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Interview: Slava Akmaev, Berg on Challenges in Transitioning Analytics to Clinical Utility


We discuss Analytics use cases, challenges in relating molecular/clinical data to real-life outcomes, Healthcare Analytics trends and more.



Slava AkmaevSlava Akmaev, Ph.D. is Senior Vice President and Chief Analytics Officer at Berg. Dr. Akmaev leads innovation in Big Data analytics applied to fundamental patient management problems in healthcare, drug development, and diagnostics. During his tenure at Berg, Dr. Akmaev has developed and launched Berg Analytics Suite of data science applications that allow the life scientists and clinicians to harvest the power of Big Data and affect real world patient outcomes. He works closely with the drug and biomarker development teams and directs research informatics, healthcare analytics, and personalized medicine programs within Berg and its subsidiary companies.

Dr. Akmaev continues to innovate in the application of Bayesian artificial intelligence in healthcare IT. Prior to joining Berg, he was Vice President of Scientific Affairs at a Big Data analytics company, Scientific Associate Director at Genzyme Genetics and a Bioinformatics lead at Genzyme. Dr. Akmaev holds a Ph.D. in Applied Mathematics from the University of Colorado at Boulder.

First part of interview

Here is second and last part of my interview with him:

Anmol Rajpurohit: Q6. What is your favorite Analytics use case at Berg? What were the results and lessons learned?

cmsSlava Akmaev: We have completed numerous projects within Berg, and in collaboration with other organizations, and every project is remarkable in its own way. One of the more recent case studies that really excited us was the analysis of publically released CMS billing data. We looked at a high level data from 2011 of top 100 billing discharge codes across the largest providers in the U.S. This case study proved to us that hypothesis-free, data driven approaches have merit and are especially viable in Big Data.

AR: Q7. What are the unique challenges of working on molecular and clinical data? Why is it so challenging to relate this data to real-life outcomes (as mentioned on EMRs)?

healthcare-data-challengesSA: As you pointed out in the question, I think the most challenging aspect of working with research molecular and clinical data is the transition from data to clinical utility. We as an industry have been living in the genomics era for more than 15 years. There are thousands of microarray data sets and more than a million gene expression microarray experiments on GEO. There are other publically available omics data linked to extensive clinical information. Again, the healthcare industry is still struggling to make the leap from data to actionable clinical utility. This is where Berg is. We hope to make a difference in creating socially impactful programs from Big Data in healthcare.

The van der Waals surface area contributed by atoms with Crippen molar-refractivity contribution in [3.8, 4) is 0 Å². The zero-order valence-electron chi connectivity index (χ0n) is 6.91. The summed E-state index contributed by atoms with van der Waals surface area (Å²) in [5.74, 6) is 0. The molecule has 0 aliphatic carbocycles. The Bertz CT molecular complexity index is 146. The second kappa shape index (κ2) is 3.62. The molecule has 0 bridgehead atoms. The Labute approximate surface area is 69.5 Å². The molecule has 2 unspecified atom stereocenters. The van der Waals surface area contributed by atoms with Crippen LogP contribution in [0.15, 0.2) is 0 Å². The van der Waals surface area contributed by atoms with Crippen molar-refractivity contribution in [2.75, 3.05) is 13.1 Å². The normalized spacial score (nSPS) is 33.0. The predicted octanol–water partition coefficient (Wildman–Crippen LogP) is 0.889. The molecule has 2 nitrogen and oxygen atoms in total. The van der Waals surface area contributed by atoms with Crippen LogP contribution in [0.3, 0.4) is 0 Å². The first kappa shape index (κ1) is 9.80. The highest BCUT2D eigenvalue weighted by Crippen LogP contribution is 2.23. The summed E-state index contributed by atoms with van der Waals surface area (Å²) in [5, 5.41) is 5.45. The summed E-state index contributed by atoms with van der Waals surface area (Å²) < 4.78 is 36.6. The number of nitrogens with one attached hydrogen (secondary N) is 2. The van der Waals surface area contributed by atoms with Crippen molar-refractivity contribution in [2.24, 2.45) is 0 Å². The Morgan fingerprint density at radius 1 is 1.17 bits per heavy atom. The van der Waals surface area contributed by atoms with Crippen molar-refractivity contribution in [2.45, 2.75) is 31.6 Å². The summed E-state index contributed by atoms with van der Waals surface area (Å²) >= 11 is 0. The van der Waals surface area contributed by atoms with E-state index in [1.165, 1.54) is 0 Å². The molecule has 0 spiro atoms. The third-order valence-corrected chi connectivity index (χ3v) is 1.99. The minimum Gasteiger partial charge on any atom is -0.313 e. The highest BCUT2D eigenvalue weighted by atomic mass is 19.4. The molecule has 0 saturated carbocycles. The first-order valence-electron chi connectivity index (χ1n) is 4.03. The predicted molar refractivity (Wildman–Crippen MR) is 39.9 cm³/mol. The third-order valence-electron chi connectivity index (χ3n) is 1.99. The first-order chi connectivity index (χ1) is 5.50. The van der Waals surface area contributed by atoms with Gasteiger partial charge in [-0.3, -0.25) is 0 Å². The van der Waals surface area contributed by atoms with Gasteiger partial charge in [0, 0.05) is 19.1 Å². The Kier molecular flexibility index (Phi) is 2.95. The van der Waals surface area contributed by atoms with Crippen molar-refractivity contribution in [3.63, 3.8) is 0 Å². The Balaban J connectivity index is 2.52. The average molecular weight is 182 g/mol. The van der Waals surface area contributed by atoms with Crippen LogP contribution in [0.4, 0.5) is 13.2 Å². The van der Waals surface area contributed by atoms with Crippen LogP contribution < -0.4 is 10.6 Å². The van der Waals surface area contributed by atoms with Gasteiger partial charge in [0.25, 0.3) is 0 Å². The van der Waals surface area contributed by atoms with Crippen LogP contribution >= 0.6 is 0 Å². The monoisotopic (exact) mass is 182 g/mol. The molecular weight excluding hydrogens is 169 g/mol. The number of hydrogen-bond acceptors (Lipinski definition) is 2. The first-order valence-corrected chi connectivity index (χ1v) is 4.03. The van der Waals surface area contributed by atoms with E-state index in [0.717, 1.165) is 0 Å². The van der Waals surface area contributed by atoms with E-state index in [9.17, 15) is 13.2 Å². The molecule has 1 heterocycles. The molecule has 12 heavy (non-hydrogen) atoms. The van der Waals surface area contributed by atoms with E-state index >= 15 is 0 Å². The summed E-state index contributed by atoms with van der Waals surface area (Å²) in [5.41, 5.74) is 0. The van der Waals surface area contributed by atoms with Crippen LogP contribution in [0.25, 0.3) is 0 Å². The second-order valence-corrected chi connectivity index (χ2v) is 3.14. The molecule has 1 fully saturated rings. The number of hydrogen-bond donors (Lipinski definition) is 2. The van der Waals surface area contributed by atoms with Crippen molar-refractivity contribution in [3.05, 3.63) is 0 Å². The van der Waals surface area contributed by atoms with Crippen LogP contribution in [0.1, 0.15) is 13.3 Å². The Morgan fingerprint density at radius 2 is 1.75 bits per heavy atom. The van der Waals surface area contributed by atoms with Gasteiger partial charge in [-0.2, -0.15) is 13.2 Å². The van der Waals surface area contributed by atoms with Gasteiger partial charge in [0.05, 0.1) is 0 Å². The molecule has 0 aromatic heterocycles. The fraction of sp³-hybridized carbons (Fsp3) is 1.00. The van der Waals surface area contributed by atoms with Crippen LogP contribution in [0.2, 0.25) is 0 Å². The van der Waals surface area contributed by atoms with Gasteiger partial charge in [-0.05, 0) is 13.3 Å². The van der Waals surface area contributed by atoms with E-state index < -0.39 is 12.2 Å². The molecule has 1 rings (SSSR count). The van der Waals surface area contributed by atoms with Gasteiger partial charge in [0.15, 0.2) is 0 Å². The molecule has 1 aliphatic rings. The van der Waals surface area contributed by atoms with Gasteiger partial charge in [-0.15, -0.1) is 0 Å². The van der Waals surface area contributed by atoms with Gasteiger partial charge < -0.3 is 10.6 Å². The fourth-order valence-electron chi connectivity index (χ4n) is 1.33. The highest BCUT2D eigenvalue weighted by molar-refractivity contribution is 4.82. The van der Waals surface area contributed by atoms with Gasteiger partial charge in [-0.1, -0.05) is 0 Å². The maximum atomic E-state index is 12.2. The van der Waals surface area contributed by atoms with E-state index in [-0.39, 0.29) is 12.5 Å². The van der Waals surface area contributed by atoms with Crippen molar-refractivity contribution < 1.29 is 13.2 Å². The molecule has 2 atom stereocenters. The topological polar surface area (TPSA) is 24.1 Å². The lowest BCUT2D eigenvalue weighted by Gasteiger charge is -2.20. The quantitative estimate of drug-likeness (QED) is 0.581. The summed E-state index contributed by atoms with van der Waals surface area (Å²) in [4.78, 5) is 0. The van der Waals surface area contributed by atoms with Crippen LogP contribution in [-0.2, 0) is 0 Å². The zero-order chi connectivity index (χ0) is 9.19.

AR: Q8. What key trends will drive the growth of Healthcare Analytics for the next 2-3 years? What factors will play a critical role in the success of Healthcare Analytics projects?

patient-focusSA: The Healthcare Analytics industry is rapidly growing. I have seen announcements from dozens of start-ups in the area of healthcare analytics in the last several months - from nurse room dashboard software to complex machine learning and AI based approaches applied to longitudinal patient data. Large corporations are getting involved as well. GE Healthcare is investing heavily in healthcare analytics, IBM is training Watson in clinical oncology, and I am sure Google and Apple are up to something in mobile health and precision medicine. What will continue to drive the growth and sustainability is real world application and utility. Every day, my team at Berg Analytics looks beyond the volumes of data and the complexity of the analysis. Often times the most useful answers are not the most complex. The critical success factor for Healthcare Analytics is our ability to positively affect real world patient outcomes.

AR: Q9. What is the best advice you have got in your career?

SA: The best advice I had in my career, and I am happy to give it to anyone working in healthcare, was to take the time to think about your work having an impact on the patient. Irrespective of the project type and area of the healthcare and pharma/biotech industry you work in, have the patient and the patient benefit come first.

AR: Q10. What key qualities do you look for when interviewing for Data Science related positions on your team?

SA: Outside of basic qualifications that are common in the analytics and bioinformatics space, I look for bright, self-motivated and driven individuals. We have positions open in Analytics for anyone fitting these criteria. Please apply on our website.

AR: Q11. On a personal note, are there any good books that you have been reading lately and would like to recommend? What keeps you busy when you are away from work?

great-prostate-hoaxSA: For better or for worse I mostly read scientific and medical literature. However, I can highlight a book that recently captured my attention, The Great Prostate Hoax, by Dr. Richard Ablin. I would recommend that book to all men in their 40’s and older. It is a compilation of a tremendous amount of information on the history and the present state of urology as it relates to prostate cancer.

On a personal note, I try to find the right work/life balance in my life. When I am not working or not thinking about science and medicine, I spend time with my family.

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